State officials discuss report on how students fared during the pandemic
VERNON, CT (WFSB) - The Connecticut Department of Education released a new report Thursday, giving a glimpse at student achievement during the 2021 to 2022 school year.
The numbers show that overall student achievement still lags behind pre-pandemic levels.
But the good news is that there are some signs of learning acceleration and recovery.
“The assessment data is allowing us to evaluate the pace of our learning recovery, to identify early signs of what might be working and to further target supports where they’re needed the most,” said Department of Education Commissioner Charlene Russell-Tucker.
As families gear up for the new academic school year, we’re getting a closer look at what state assessments are showing from the 2021 to 2022 school year.
“The pandemic affected really all students and in 21-22 what we see is the achievement really lags,” said Ajit Gopalakrishnan, Chief Performance Officer with the State Department of Education.
Before the pandemic, the state Department of Education says achievement was increasing in all groups.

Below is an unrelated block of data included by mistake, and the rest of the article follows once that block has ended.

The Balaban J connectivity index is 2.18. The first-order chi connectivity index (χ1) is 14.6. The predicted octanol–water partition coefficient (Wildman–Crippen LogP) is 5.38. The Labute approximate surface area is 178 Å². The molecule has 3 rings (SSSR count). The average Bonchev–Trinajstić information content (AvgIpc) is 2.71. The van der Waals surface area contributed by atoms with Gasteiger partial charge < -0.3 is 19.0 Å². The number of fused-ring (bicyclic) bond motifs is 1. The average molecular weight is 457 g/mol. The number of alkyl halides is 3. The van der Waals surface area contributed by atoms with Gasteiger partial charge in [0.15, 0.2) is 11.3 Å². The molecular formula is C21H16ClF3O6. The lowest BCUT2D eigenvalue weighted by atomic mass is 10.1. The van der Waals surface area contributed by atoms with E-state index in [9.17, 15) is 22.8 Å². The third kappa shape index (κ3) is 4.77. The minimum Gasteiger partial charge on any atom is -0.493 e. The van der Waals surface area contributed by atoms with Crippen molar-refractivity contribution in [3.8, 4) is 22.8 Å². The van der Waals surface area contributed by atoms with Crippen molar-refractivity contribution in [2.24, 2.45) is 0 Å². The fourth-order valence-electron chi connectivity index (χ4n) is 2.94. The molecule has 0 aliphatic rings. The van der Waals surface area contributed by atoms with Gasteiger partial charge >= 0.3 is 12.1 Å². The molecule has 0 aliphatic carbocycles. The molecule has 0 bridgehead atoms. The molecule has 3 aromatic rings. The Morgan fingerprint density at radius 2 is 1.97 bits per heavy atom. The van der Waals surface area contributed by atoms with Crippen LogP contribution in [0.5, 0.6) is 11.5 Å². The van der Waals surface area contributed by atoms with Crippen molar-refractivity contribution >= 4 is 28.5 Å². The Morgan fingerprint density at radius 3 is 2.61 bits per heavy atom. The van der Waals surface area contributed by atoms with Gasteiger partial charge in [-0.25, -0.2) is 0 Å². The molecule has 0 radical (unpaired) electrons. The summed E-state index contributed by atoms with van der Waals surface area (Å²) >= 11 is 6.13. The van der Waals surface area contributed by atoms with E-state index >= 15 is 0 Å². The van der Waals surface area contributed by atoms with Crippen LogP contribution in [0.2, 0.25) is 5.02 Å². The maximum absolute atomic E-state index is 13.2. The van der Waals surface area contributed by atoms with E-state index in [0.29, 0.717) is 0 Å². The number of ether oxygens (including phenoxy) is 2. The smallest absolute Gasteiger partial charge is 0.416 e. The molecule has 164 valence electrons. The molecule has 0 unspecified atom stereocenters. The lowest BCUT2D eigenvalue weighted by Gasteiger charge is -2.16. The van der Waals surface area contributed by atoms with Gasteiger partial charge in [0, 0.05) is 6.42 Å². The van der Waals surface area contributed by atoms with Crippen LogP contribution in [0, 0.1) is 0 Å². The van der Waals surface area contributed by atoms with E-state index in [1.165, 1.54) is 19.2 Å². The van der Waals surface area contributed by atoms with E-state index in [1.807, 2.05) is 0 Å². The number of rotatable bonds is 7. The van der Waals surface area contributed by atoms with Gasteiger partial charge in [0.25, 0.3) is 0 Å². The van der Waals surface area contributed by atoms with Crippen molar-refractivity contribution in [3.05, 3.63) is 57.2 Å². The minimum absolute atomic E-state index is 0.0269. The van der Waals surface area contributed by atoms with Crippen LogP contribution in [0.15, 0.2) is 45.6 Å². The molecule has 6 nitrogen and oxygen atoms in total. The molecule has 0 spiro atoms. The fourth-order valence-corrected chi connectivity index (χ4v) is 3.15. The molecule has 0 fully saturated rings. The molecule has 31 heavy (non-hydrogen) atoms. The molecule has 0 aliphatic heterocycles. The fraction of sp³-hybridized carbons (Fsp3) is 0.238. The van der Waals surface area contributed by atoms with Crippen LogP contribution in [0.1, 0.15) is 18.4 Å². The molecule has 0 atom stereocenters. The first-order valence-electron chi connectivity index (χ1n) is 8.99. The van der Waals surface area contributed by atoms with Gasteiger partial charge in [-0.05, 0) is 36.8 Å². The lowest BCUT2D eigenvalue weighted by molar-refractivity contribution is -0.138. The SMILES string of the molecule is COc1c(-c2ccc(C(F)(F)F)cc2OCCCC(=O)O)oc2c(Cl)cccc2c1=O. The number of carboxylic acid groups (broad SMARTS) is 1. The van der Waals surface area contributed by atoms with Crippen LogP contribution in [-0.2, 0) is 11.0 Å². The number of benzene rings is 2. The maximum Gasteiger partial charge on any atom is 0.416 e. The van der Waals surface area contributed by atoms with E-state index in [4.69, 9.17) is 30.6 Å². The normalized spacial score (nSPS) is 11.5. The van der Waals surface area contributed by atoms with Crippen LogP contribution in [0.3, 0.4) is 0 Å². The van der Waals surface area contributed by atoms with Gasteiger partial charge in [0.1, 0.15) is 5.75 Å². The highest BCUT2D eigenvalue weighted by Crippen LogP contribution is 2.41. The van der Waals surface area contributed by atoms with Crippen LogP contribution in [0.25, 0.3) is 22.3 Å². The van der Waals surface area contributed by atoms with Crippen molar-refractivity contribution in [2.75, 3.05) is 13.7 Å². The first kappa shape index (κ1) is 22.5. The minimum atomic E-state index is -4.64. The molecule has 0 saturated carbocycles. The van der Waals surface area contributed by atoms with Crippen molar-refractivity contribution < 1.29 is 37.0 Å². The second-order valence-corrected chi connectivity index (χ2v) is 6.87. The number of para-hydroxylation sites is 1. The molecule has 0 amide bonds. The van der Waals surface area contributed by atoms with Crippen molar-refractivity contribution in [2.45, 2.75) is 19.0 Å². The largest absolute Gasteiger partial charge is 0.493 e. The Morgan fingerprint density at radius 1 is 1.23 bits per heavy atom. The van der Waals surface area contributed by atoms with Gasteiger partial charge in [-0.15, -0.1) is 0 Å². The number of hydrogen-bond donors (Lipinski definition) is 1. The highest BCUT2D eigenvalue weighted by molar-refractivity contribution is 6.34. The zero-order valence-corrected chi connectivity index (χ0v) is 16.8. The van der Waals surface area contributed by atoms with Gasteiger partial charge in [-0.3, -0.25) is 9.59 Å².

But achievement in the latest academic year is still below the three most recent pre-pandemic years.
“Our most acute area of challenge continues to be middle school mathematics,” said Gopalakrishnan.
Connecticut uses the performance index to measure achievement.
The data shows student proficiency declined 6 to 8 percentage points in language arts and math.
For science, student proficiency declined 4 percentage points.
“Despite those challenges the 2021-2022 results illustrate that educators in many districts and schools, are actively counteracting the negative effects of the pandemic, by implementing evidence and creative strategies to engage students and accelerate learning,” said Russell-Tucker.
As students continue to recover from disrupted learning, the state Department of Education is using state and federal resources to invest in projects like $12 million for 200 summer enrichment programs and $28 million for school mental health staff.
It’s estimated that students in grades 4 and 5 may be two to three months behind their expected performance had there not been a pandemic.
For middle schoolers, students may be five to seven months behind in language arts and a year or more behind in math.
Academic growth in the past year was faster than growth in 2018-2019 school for elementary schoolers and most middle school grades.
For more information on the report, click here.
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